Monday, March 10, 2008

BPN 1033 BBC protects Dutch TV distribution rights

BBC fights with a Dutch dish contractor about the distribution of television packages for BB1 and BBC. Both parties are now involved in a legal case. The case was reported by Peter Olsthoorn in Emerce.

The Dutch dish contractor Hertzinger has grown into the media distribution business besides the installation of satellite receptors and glass fibre connectors in housing complexes and housing projects. Hertzinger picks up the satellite signals centrally and distributes them by glass fibre cables to homes.

Hertzinger competes with cable operators. In Amsterdam the company modestly competes for example with UPC; Hertzinger has some 10.000 subscribers to its services there. The difference between the Hertzinger and the UPC offers is that UPC installs, owns and operate the cable, while the satellite reception and connectors for the cable are owned by the organisation of home owners and home companies. Hertzinger delivers media services, for example, to the glass fibre operator Ons Net in Nuenen and to several other glass fibre networks.

Hertzinger delivers media packages or as it claims on its site, rights to media packages. It sells its service for a few euro under the price of the cable operators and even less in case of housing corporations. The company delivers for example 50 television channels and 30 radio channels for 14 euro.

Hertzinger claims that it is allowed to deliver BBC1 and BBC2 in the media packages and has the right to do so. But BBC does not agree on this point as the BBC has only an agreement with NLkabel, the Dutch association of cable operators, for the distribution of the BBC1 and BBC2 channels against an agreed tariff.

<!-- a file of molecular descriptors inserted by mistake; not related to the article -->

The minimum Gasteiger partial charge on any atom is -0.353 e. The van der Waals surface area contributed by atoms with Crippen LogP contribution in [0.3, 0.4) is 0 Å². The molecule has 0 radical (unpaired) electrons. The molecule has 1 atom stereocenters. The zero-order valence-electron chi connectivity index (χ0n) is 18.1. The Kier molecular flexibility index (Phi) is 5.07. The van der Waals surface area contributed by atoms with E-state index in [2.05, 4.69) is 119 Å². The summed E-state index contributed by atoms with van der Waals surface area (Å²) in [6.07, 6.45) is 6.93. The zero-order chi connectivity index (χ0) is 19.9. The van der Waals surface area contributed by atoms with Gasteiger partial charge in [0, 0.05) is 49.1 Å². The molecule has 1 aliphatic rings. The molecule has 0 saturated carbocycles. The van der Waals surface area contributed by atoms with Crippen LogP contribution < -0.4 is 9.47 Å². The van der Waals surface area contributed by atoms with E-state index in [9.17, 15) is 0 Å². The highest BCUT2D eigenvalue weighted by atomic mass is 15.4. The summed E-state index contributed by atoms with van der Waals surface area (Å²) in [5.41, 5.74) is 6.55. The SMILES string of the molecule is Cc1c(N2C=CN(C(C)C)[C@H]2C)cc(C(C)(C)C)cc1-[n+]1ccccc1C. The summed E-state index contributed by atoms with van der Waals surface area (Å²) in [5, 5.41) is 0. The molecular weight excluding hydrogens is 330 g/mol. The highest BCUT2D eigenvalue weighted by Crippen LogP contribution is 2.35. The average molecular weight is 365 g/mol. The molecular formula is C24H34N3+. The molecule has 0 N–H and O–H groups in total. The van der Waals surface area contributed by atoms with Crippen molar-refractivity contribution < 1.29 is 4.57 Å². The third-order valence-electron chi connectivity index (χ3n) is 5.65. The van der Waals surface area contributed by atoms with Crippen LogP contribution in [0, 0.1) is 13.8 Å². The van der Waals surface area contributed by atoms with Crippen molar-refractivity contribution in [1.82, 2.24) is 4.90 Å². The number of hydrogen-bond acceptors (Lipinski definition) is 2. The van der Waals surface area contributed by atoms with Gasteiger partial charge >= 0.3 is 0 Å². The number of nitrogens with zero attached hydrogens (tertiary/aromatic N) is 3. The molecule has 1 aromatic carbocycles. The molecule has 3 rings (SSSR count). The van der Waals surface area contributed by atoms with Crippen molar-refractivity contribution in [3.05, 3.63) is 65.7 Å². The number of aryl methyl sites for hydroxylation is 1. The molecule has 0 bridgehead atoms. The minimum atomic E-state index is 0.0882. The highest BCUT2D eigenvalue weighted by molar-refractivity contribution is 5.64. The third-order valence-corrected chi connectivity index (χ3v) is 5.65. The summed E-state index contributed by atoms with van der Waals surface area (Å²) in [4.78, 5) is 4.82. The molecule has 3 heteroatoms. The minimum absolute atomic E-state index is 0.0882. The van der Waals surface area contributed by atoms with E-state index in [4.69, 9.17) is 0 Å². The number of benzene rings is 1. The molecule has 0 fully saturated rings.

The whole affair started last year with an injunction, but this was suspended and in May 2007 converted into a full fledged legal case between the state company BBC and Hertzinger. The legalities of the case look easy. BBC is owner of the content and distribution rights, so a company should have an agreement with the BBC. On the other hand BBC1 and BBC2 can be received by satellite for free. In the Netherlands BBC1 and BBC2 are included in the media packages and the cable operators pay for this distribution right and charge subscribers for these channels. Problem is that BBC has an exclusive agreement (= monopoly) with the members of the cable operators’ association. When Hertzinger looses the case, it will have to negotiate with BBC or drop the channel from its package. Besides when Hertzinger looses this case, other television and radio channels might hand in a claim for payment. A ruling is expected in the coming months.

Blog Posting Number: 1033

Tags: television, distribution rights,,

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